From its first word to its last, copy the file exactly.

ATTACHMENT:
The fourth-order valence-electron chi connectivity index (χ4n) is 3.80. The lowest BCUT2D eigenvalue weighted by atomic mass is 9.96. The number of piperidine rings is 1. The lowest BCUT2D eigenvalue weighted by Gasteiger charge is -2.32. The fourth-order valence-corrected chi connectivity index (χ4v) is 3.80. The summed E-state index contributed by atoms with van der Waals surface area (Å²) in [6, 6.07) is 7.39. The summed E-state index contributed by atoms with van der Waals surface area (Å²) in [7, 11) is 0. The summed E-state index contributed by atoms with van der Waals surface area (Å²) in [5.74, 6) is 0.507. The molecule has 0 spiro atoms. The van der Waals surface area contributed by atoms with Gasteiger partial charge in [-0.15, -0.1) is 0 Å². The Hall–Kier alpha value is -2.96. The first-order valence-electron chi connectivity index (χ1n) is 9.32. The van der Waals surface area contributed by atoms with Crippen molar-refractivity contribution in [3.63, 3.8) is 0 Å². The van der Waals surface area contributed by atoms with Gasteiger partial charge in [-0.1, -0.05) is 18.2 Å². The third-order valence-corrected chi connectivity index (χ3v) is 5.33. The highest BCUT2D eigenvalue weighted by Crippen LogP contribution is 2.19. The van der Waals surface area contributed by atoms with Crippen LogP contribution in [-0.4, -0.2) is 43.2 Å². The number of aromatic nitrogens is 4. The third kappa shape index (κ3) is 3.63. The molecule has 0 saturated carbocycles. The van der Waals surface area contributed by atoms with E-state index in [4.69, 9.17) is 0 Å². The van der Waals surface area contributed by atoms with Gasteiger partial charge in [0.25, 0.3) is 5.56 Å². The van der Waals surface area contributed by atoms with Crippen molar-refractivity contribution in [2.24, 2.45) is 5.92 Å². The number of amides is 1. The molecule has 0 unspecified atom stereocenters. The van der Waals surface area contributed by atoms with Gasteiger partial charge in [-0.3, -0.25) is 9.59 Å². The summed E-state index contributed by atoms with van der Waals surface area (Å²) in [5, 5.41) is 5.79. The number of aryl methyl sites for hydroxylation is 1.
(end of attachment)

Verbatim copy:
The fourth-order valence-electron chi connectivity index (χ4n) is 3.80. The lowest BCUT2D eigenvalue weighted by atomic mass is 9.96. The number of piperidine rings is 1. The lowest BCUT2D eigenvalue weighted by Gasteiger charge is -2.32. The fourth-order valence-corrected chi connectivity index (χ4v) is 3.80. The summed E-state index contributed by atoms with van der Waals surface area (Å²) in [6, 6.07) is 7.39. The summed E-state index contributed by atoms with van der Waals surface area (Å²) in [7, 11) is 0. The summed E-state index contributed by atoms with van der Waals surface area (Å²) in [5.74, 6) is 0.507. The molecule has 0 spiro atoms. The van der Waals surface area contributed by atoms with Gasteiger partial charge in [-0.15, -0.1) is 0 Å². The Hall–Kier alpha value is -2.96. The first-order valence-electron chi connectivity index (χ1n) is 9.32. The van der Waals surface area contributed by atoms with Crippen molar-refractivity contribution in [3.63, 3.8) is 0 Å². The van der Waals surface area contributed by atoms with Gasteiger partial charge in [-0.1, -0.05) is 18.2 Å². The third-order valence-corrected chi connectivity index (χ3v) is 5.33. The highest BCUT2D eigenvalue weighted by Crippen LogP contribution is 2.19. The van der Waals surface area contributed by atoms with Crippen LogP contribution in [-0.4, -0.2) is 43.2 Å². The number of aromatic nitrogens is 4. The third kappa shape index (κ3) is 3.63. The molecule has 0 saturated carbocycles. The van der Waals surface area contributed by atoms with E-state index in [4.69, 9.17) is 0 Å². The van der Waals surface area contributed by atoms with Gasteiger partial charge in [0.25, 0.3) is 5.56 Å². The van der Waals surface area contributed by atoms with Crippen molar-refractivity contribution in [2.24, 2.45) is 5.92 Å². The number of amides is 1. The molecule has 0 unspecified atom stereocenters. The van der Waals surface area contributed by atoms with Gasteiger partial charge in [-0.3, -0.25) is 9.59 Å². The summed E-state index contributed by atoms with van der Waals surface area (Å²) in [5, 5.41) is 5.79. The number of aryl methyl sites for hydroxylation is 1.